Many well-meaning Christians, in sincere efforts to live lives more pleasing to God, seek to create so-called “multi-cultural” churches and ministries by seeking to make them multi-racial.
This is a valiant effort, to say the least. God has a desire see all the nations worship Him, that every nation, tribe, tongue, and people bring glory to Him alone.
But is a multi-racial church truly diverse? I would venture to say no, especially in America. In a country where people are mobile and have freedom of where to go, they decide to attend such a church. Thus it creates an environment where people want to be with others of different cultures. A single culture emerges: people who want to be with others of different races.
A voluntary grouping will always have a prevailing culture. It will always contain people who are similar in at least one way. The whole concept of groupings relies on that. People come together for a common purpose. It’s not truly diverse.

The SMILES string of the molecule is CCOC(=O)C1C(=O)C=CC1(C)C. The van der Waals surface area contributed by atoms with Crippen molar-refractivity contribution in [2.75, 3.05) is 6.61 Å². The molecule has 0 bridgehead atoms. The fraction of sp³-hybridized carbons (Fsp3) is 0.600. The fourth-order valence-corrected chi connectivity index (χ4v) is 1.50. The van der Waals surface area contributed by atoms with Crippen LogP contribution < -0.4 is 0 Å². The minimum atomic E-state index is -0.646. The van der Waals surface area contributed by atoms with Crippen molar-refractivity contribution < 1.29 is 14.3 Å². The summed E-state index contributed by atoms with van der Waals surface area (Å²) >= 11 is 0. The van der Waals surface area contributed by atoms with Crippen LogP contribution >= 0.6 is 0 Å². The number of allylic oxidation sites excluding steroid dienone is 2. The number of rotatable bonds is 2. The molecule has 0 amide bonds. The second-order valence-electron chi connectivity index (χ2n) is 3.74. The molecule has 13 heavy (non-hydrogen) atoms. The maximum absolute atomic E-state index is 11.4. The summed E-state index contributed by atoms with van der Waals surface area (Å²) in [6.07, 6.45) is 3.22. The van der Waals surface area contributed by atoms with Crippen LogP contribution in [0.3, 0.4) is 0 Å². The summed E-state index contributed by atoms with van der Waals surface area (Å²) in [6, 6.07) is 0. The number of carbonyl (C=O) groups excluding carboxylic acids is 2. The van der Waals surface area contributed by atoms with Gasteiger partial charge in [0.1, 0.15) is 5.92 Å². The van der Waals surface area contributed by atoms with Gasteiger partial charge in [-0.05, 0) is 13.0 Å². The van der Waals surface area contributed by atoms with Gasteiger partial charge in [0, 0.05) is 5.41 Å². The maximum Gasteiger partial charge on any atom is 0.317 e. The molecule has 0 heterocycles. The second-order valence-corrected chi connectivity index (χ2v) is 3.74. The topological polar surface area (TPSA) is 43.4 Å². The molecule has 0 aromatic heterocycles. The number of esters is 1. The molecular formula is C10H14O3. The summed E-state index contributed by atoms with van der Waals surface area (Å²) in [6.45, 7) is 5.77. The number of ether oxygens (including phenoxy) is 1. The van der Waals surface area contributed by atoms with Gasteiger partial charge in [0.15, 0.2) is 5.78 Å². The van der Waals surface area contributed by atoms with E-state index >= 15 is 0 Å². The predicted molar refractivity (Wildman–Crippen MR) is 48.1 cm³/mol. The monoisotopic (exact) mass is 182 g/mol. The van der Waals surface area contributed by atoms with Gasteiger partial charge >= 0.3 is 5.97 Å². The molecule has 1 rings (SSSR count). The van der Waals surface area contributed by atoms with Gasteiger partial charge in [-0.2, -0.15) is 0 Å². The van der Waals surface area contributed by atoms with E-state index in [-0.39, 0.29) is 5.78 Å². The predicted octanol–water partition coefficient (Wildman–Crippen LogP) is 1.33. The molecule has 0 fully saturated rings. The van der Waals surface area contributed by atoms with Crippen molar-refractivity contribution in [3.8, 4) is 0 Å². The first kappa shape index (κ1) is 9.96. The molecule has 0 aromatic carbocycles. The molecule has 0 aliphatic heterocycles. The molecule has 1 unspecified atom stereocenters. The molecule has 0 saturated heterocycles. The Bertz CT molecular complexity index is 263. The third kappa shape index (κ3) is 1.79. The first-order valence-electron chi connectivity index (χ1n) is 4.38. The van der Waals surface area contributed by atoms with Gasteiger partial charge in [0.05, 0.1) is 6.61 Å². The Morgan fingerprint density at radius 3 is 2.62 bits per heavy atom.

A basket full of apples, oranges, pears, grapes, and peaches is still a basket full of fruit.
Many of the multi-ethnic churches I see are very multi-ethnic. Often enough, they are made up of mostly young singles–college students and recent grads. Or mostly educated, white-collar individuals. Somehow their groups are “diverse” while mine isn’t. I have no qualms about these homogeneous groupings. Yet many of them have belittled my homogeneous grouping.
It’s easy to spot a church that is predominantly one ethnicity because of the way they look. In America we’ve conditioned ourselves to spot racial differences. But what about differences in age, socioeconomic status, political leanings?
I believe that there is a very prominent place for homogeneous groupings in God’s kingdom. In fact, the universal church is a heterogeneous group made up of many homogenous groups for one homogeneous purpose: to glorify God.
Ethnic diversity has become an ends for many because it’s politically correct. America has been the place of civil rights movements and affirmative action. This thinking is what makes many look down upon ethnic-specific ministries. Yet the same people would have no problem with age-specific or gender-specific groups. Men’s groups glorify God. Churches made up of primarily college students glorify God. Ethnic-specific ministries glorify God.